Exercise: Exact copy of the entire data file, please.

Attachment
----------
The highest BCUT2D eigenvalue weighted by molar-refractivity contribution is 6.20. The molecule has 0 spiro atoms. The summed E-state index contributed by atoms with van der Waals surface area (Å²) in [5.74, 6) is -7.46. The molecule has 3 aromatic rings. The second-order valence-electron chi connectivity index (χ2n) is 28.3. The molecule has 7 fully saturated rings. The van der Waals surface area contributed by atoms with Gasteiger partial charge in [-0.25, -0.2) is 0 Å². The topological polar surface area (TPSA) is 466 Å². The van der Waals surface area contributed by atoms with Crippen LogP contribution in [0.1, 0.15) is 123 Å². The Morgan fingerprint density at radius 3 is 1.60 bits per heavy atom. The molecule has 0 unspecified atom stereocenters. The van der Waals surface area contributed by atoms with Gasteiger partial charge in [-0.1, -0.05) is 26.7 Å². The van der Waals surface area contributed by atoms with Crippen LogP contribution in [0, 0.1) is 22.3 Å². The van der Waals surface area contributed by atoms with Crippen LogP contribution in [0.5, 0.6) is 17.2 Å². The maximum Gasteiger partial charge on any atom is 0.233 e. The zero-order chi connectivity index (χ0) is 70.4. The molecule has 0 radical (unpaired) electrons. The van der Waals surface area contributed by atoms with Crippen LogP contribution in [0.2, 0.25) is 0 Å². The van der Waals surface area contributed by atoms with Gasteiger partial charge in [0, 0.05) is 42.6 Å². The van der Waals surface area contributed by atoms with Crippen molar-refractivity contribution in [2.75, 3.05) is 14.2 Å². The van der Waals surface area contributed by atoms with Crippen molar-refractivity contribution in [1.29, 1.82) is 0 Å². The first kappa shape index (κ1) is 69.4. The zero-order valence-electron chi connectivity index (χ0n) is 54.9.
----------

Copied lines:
The highest BCUT2D eigenvalue weighted by molar-refractivity contribution is 6.20. The molecule has 0 spiro atoms. The summed E-state index contributed by atoms with van der Waals surface area (Å²) in [5.74, 6) is -7.46. The molecule has 3 aromatic rings. The second-order valence-electron chi connectivity index (χ2n) is 28.3. The molecule has 7 fully saturated rings. The van der Waals surface area contributed by atoms with Gasteiger partial charge in [-0.25, -0.2) is 0 Å². The topological polar surface area (TPSA) is 466 Å². The van der Waals surface area contributed by atoms with Crippen LogP contribution in [0.1, 0.15) is 123 Å². The Morgan fingerprint density at radius 3 is 1.60 bits per heavy atom. The molecule has 0 unspecified atom stereocenters. The van der Waals surface area contributed by atoms with Gasteiger partial charge in [-0.1, -0.05) is 26.7 Å². The van der Waals surface area contributed by atoms with Crippen LogP contribution in [0, 0.1) is 22.3 Å². The van der Waals surface area contributed by atoms with Crippen LogP contribution in [0.5, 0.6) is 17.2 Å². The maximum Gasteiger partial charge on any atom is 0.233 e. The zero-order chi connectivity index (χ0) is 70.4. The molecule has 0 radical (unpaired) electrons. The van der Waals surface area contributed by atoms with Crippen LogP contribution in [0.2, 0.25) is 0 Å². The van der Waals surface area contributed by atoms with Gasteiger partial charge in [0, 0.05) is 42.6 Å². The van der Waals surface area contributed by atoms with Crippen molar-refractivity contribution in [2.75, 3.05) is 14.2 Å². The van der Waals surface area contributed by atoms with Crippen molar-refractivity contribution in [1.29, 1.82) is 0 Å². The first kappa shape index (κ1) is 69.4. The zero-order valence-electron chi connectivity index (χ0n) is 54.9.